By Steven Ross Johnson
July 25, 2012
A racial divide continues to perpetuate among those seeking a mortgage loan, according to a new study. The report alleges that mortgage lenders have steered more black and Latino borrowers towards government-backed home loans by limiting their access to more conventional financing.
An analysis of mortgage lending in seven cities found that loans guaranteed by the Federal Housing Administration and the U.S. Department of Veterans Affairs were made to both minority borrowers and those residing in predominantly non-white neighborhoods at a much higher rate than white customers.
According to Spencer Cowan, a vice president at the Woodstock Institute, which was responsible for the report, lenders should offer more options to borrowers whose credit may fall just short of the minimum conventional loan requirements, but are well above the eligibility requirements for FHA or VA financing.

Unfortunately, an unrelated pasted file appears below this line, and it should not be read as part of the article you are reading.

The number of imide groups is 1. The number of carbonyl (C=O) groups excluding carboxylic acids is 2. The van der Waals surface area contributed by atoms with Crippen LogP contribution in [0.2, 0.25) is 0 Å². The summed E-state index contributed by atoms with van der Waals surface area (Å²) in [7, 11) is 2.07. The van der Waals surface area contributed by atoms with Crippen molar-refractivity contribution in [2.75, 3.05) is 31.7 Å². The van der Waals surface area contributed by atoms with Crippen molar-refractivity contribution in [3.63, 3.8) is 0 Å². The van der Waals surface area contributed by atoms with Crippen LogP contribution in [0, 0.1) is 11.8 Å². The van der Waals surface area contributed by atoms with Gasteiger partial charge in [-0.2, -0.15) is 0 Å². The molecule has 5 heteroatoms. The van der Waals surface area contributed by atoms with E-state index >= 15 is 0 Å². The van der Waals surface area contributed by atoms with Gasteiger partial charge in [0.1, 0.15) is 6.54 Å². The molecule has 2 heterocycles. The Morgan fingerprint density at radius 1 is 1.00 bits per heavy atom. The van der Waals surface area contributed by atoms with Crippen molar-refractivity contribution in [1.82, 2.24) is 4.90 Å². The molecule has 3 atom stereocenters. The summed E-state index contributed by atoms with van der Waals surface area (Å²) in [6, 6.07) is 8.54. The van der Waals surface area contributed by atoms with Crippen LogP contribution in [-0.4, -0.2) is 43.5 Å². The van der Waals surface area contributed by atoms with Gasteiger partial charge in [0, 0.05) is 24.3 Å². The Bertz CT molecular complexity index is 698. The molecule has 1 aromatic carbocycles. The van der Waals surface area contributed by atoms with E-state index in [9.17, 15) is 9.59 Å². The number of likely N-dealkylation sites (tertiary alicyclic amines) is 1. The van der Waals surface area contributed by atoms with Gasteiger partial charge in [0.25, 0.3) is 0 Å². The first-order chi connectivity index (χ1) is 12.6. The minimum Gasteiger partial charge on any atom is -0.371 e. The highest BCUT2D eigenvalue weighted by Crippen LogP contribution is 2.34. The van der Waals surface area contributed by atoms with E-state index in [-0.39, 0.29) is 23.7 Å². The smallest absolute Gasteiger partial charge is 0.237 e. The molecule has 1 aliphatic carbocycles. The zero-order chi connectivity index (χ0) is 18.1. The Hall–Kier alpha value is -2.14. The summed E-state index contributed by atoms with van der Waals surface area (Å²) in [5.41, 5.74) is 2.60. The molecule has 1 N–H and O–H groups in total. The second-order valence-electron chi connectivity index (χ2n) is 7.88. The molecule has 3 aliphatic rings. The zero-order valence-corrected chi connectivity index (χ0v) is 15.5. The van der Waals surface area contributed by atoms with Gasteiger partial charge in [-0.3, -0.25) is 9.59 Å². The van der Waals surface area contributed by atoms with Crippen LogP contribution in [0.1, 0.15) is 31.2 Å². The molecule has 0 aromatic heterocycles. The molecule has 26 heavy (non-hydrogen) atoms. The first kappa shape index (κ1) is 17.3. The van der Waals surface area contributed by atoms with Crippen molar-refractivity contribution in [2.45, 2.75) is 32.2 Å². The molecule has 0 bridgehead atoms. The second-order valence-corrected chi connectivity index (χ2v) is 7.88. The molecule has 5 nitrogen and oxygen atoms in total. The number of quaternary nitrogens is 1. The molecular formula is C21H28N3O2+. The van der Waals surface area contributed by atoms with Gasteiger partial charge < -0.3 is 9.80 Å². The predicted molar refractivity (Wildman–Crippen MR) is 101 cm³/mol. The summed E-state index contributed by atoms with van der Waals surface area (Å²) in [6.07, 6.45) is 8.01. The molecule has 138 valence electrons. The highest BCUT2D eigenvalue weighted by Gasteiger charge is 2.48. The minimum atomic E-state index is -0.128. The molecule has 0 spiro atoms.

“Banks and lenders are not offering an array of products that meet those intermediate needs and abilities,” said Cowan. “We have to make sure that banks come up with products that are in-between FHA standards and their prime standards, so that people can get the appropriate credit that they deserve.”
Seen as the alternative for many borrowers who are unable to qualify for loans insured by a private lender, government-backed loans have less stringent requirements and require a lower down payment. But they can be more expensive in the long-term and offer less financing options. On the other hand, conventional loans offer more flexibility in terms of payment choices, but are harder to qualify for and often require a larger down payment than government-backed mortgage products.
Credit ratings usually act as the primary determining factor in lending qualification, with conventional loan approval going to those with a score of at least 620 and above. Those seeking government-backed loans have traditionally needed a credit score of at least 580.
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